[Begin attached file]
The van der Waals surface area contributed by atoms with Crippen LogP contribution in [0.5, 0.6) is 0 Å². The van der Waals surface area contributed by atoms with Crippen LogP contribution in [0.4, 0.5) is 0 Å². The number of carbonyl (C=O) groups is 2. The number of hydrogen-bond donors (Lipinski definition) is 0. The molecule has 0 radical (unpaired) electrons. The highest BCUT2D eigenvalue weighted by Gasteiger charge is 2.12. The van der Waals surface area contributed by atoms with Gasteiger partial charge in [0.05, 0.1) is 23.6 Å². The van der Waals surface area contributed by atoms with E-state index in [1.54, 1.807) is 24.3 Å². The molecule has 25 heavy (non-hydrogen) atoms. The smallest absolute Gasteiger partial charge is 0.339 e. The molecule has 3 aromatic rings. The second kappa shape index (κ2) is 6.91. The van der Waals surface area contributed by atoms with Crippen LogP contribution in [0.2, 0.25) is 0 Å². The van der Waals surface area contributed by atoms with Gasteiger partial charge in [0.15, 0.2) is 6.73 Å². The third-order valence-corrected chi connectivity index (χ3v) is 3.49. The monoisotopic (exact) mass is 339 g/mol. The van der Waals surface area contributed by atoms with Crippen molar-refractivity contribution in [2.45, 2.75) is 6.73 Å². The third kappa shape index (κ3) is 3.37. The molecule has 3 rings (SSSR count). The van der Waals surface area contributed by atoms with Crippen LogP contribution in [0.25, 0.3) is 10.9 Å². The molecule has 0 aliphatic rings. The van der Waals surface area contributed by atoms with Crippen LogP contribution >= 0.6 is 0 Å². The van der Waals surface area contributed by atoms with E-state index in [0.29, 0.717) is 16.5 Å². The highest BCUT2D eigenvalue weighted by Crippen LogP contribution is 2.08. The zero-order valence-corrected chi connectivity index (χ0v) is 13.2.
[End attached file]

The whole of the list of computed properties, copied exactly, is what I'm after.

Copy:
The van der Waals surface area contributed by atoms with Crippen LogP contribution in [0.5, 0.6) is 0 Å². The van der Waals surface area contributed by atoms with Crippen LogP contribution in [0.4, 0.5) is 0 Å². The number of carbonyl (C=O) groups is 2. The number of hydrogen-bond donors (Lipinski definition) is 0. The molecule has 0 radical (unpaired) electrons. The highest BCUT2D eigenvalue weighted by Gasteiger charge is 2.12. The van der Waals surface area contributed by atoms with Gasteiger partial charge in [0.05, 0.1) is 23.6 Å². The van der Waals surface area contributed by atoms with E-state index in [1.54, 1.807) is 24.3 Å². The molecule has 25 heavy (non-hydrogen) atoms. The smallest absolute Gasteiger partial charge is 0.339 e. The molecule has 3 aromatic rings. The second kappa shape index (κ2) is 6.91. The van der Waals surface area contributed by atoms with Crippen LogP contribution in [0.2, 0.25) is 0 Å². The van der Waals surface area contributed by atoms with Gasteiger partial charge in [0.15, 0.2) is 6.73 Å². The third-order valence-corrected chi connectivity index (χ3v) is 3.49. The monoisotopic (exact) mass is 339 g/mol. The van der Waals surface area contributed by atoms with Crippen molar-refractivity contribution in [2.45, 2.75) is 6.73 Å². The third kappa shape index (κ3) is 3.37. The molecule has 3 rings (SSSR count). The van der Waals surface area contributed by atoms with Crippen LogP contribution in [0.25, 0.3) is 10.9 Å². The molecule has 0 aliphatic rings. The van der Waals surface area contributed by atoms with Crippen LogP contribution >= 0.6 is 0 Å². The van der Waals surface area contributed by atoms with E-state index in [0.29, 0.717) is 16.5 Å². The highest BCUT2D eigenvalue weighted by Crippen LogP contribution is 2.08. The zero-order valence-corrected chi connectivity index (χ0v) is 13.2.